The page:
Savita Halappanavar went to Galway University Hospital on 21st October with severe back pain, to be told she was miscarrying. She was 17 weeks pregnant. For three days of agony she and her husband requested an abortion – the foetus was still alive but had no chance of survival – but the medical staff refused: there was still a foetal heartbeat. He said they were told that this was the law and that “this is a Catholic country”. After three days the foetus was dead and the prolife medical team removed it, but too late to save Savita Halappanavar’s life: she died of septicaemia on 28th October.
The protest last night outside Merchant’s Hall in Hanover Street had been planned well before Savita Halappanavar died: it was in response to the first meeting of the Alliance of Pro-Life Students.
This is an organisation that intends, in its own words, to “invest in the future”:
Students are the nation’s future leaders and professionals. The next generation of doctors, lawyers, parents, teachers, nurses, politicians, engineers and artists will go on to build a pro-life society with a profound and lasting respect for human life.
By “respect for human life” they mean the ethos that let Savita Halappanavar die in agony.
Today, the Yes Scotland campaign is having a march. The main reason for the march seems to be so that the march planned for 21st September 2013 is not the first march for independence.
Next Saturday, there will be another march: I expect it to be quite a bit smaller, but much more important. Alex Salmond won’t turn out for it, there won’t be any fancy rally in Princes Street gardens.
Filed under Politics, Racism
“In my next Friday prayers, I will make a sermon against FGM to let people know the harms that is associated to it. That will be my duty,” said Imam Ayuba Jaiteh of Tujereng village.
He further promised: “Also in other social gatherings, such as naming ceremonies, I will talk against FGM.”
According to the Home Office, up to 24,000 girls under the age of 15 may be at risk of female genital mutilation. Since March 2004, it has not only been illegal to mutilate a little girl’s genitals in the UK (the first law against FGM in Britain was passed in the 1980s) it is also illegal to take a girl out of the UK to mutilate her genitals in another country. Anyone who does so can in principle be prosecuted and jailed for up to 14 years.
But there have been no prosecutions in the UK. Not because girls have not been mutilated, but because – according to Newsnight’s report last night – no effort has been made to prevent it:
[Isabelle Gillette-Faye, a French campaigner against FGM] walks me over to the Eurostar platform to tell me the story of two little girls who were about to board the train headed for St. Pancras to be mutilated in the UK.
“It was a Friday. We heard just in time. They had tickets for the Saturday.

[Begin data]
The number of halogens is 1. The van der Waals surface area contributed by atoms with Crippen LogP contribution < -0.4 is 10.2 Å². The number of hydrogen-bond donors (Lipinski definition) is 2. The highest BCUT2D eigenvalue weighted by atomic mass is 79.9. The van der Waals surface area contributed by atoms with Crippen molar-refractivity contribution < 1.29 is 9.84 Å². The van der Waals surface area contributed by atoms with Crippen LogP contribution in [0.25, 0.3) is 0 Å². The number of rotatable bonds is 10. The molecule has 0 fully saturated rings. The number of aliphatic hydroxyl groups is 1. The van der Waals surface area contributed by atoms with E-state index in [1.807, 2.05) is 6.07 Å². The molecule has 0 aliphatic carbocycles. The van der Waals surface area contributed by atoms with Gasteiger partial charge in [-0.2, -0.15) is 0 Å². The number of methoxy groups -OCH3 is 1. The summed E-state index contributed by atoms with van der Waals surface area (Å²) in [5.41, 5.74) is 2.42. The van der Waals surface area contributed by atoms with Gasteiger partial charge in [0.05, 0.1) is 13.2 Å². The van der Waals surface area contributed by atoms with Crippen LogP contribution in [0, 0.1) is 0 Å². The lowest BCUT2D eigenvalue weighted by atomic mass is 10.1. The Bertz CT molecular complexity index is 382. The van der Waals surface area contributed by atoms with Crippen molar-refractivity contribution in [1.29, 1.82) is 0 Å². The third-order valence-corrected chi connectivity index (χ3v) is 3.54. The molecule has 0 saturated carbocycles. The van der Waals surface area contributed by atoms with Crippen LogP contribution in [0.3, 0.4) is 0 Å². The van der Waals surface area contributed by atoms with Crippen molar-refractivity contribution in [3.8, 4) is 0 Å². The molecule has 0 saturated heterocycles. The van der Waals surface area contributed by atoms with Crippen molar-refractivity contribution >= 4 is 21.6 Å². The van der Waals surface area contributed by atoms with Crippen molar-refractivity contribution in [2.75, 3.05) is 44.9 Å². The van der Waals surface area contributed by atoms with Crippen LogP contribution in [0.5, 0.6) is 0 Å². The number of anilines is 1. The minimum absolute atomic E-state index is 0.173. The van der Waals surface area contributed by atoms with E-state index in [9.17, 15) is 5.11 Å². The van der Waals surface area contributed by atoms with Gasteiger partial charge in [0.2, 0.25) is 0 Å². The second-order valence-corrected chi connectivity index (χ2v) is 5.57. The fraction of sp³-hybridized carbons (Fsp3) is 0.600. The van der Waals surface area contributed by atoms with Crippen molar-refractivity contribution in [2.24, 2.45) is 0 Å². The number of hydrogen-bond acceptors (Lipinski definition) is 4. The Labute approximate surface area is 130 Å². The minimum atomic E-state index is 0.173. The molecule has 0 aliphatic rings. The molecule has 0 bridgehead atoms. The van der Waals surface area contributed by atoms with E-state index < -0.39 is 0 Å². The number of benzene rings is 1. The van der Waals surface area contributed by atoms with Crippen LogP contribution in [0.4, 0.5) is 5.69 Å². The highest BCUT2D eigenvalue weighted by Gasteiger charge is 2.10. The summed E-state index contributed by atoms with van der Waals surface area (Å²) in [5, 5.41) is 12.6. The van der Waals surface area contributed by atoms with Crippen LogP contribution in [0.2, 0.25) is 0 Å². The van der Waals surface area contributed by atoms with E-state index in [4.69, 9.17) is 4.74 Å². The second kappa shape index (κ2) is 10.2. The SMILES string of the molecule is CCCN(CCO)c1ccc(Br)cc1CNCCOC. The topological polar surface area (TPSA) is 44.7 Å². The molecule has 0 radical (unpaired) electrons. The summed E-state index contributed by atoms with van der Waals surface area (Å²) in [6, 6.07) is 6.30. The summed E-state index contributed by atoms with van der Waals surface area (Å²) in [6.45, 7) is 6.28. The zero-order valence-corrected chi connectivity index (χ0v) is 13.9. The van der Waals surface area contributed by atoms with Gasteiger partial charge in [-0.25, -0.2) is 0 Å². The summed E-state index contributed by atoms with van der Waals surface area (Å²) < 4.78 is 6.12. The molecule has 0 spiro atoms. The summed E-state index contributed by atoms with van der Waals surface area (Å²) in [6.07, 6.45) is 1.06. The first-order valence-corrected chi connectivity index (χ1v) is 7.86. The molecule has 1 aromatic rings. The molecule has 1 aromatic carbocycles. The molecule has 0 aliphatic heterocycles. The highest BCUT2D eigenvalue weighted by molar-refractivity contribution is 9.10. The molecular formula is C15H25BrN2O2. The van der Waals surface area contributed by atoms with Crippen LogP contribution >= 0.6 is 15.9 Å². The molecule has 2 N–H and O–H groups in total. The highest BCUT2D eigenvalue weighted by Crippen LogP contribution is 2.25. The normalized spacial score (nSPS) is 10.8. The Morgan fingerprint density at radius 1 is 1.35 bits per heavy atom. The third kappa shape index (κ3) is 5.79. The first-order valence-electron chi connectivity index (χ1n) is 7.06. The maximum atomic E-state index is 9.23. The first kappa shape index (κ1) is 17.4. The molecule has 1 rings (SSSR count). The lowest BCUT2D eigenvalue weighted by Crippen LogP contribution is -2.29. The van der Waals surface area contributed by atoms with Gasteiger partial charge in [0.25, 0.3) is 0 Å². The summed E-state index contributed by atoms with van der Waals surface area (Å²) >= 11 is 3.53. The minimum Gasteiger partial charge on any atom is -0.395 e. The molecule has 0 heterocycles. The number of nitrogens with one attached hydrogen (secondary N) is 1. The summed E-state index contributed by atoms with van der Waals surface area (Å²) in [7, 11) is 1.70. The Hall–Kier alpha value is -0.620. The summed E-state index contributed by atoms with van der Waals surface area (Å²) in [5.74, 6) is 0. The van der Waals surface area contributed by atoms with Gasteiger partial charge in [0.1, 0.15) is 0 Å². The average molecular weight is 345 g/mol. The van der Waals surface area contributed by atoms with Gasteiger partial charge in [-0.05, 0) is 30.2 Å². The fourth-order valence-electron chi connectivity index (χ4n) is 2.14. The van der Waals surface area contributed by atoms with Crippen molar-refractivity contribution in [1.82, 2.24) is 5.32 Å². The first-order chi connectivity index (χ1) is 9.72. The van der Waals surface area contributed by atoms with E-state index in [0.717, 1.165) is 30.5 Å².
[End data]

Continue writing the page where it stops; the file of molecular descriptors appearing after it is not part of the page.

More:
“A family member tipped us off. We told the police and they were stopped from making the journey.”
The parents were cautioned. Had they gone ahead with the mutilations and been found out, they would have been imprisoned for up to 13 years.
“We simply will not tolerate this practice,” Isabelle explains.
Does she think many French children have been cut in the UK?
“Yes, because you do not care,” she says.
Arrested for being a public nuisance outside a takeaway shop, the 15-year-old blamed her behaviour – screaming and bashing the counter – on the systemic abuse she had suffered at the hands of two men inside. During six hours of videotaped testimony she went on to say how she’d been lured in by the men with gifts – drinks and a phone card or maybe something to eat – and made to feel “pretty” before eventually being asked to “pay for” the vodka with sex. She even handed over underwear spotted with the 59-year-old accused’s DNA.
Nine months later, in August 2009, the Crown Prosecution Service decided not to charge the two men as the girl would make an “unreliable witness” and the lawyer doubted any jury would believe her.
Three-quarters of the time, when sexual offences against children are reported to the police, the adult alleged to have committed the offence will not go to trial. According to NSPCC research, a third of children who are sexually abused “do not tell anyone at all about it, let alone report it to the police.”
The teenager who screamed and yelled and told the police this year saw her evidence – believed at last – form a central part of the case against the gang of nine men found guilty of raping and trafficking children.
As a white feminist, I feel like Fleet Street Fox and Julian Norman: this is about adult men raping and abusing girls, and race doesn’t enter into it.